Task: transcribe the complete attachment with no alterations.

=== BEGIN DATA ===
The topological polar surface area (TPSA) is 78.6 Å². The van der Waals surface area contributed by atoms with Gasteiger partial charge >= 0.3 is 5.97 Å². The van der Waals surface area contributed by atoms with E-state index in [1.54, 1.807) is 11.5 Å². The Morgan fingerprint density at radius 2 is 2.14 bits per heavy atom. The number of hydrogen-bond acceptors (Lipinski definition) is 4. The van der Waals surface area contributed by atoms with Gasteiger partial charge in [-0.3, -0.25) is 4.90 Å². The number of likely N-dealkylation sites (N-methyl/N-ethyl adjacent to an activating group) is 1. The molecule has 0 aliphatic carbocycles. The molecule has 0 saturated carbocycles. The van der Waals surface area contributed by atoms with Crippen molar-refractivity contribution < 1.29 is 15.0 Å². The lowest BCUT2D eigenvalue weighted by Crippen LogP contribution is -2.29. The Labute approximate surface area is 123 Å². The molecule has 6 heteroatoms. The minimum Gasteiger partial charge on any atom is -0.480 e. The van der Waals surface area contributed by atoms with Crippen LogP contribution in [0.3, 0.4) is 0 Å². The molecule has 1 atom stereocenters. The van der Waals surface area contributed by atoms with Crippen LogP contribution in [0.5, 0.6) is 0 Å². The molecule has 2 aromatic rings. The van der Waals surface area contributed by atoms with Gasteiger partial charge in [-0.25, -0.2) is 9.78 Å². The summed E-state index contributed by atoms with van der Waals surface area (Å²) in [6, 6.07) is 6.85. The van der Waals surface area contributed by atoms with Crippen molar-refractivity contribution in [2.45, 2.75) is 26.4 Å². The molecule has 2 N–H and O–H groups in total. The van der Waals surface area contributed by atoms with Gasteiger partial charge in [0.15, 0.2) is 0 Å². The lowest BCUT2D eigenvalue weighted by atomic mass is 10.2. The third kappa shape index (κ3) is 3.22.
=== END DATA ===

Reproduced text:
The topological polar surface area (TPSA) is 78.6 Å². The van der Waals surface area contributed by atoms with Gasteiger partial charge >= 0.3 is 5.97 Å². The van der Waals surface area contributed by atoms with E-state index in [1.54, 1.807) is 11.5 Å². The Morgan fingerprint density at radius 2 is 2.14 bits per heavy atom. The number of hydrogen-bond acceptors (Lipinski definition) is 4. The van der Waals surface area contributed by atoms with Gasteiger partial charge in [-0.3, -0.25) is 4.90 Å². The number of likely N-dealkylation sites (N-methyl/N-ethyl adjacent to an activating group) is 1. The molecule has 0 aliphatic carbocycles. The molecule has 0 saturated carbocycles. The van der Waals surface area contributed by atoms with Crippen molar-refractivity contribution < 1.29 is 15.0 Å². The lowest BCUT2D eigenvalue weighted by Crippen LogP contribution is -2.29. The Labute approximate surface area is 123 Å². The molecule has 6 heteroatoms. The minimum Gasteiger partial charge on any atom is -0.480 e. The van der Waals surface area contributed by atoms with Crippen LogP contribution in [0.3, 0.4) is 0 Å². The molecule has 1 atom stereocenters. The van der Waals surface area contributed by atoms with Crippen LogP contribution in [0.5, 0.6) is 0 Å². The molecule has 2 aromatic rings. The van der Waals surface area contributed by atoms with Gasteiger partial charge in [-0.25, -0.2) is 9.78 Å². The summed E-state index contributed by atoms with van der Waals surface area (Å²) in [6, 6.07) is 6.85. The van der Waals surface area contributed by atoms with Crippen molar-refractivity contribution in [2.45, 2.75) is 26.4 Å². The molecule has 2 N–H and O–H groups in total. The van der Waals surface area contributed by atoms with Gasteiger partial charge in [0.15, 0.2) is 0 Å². The lowest BCUT2D eigenvalue weighted by atomic mass is 10.2. The third kappa shape index (κ3) is 3.22.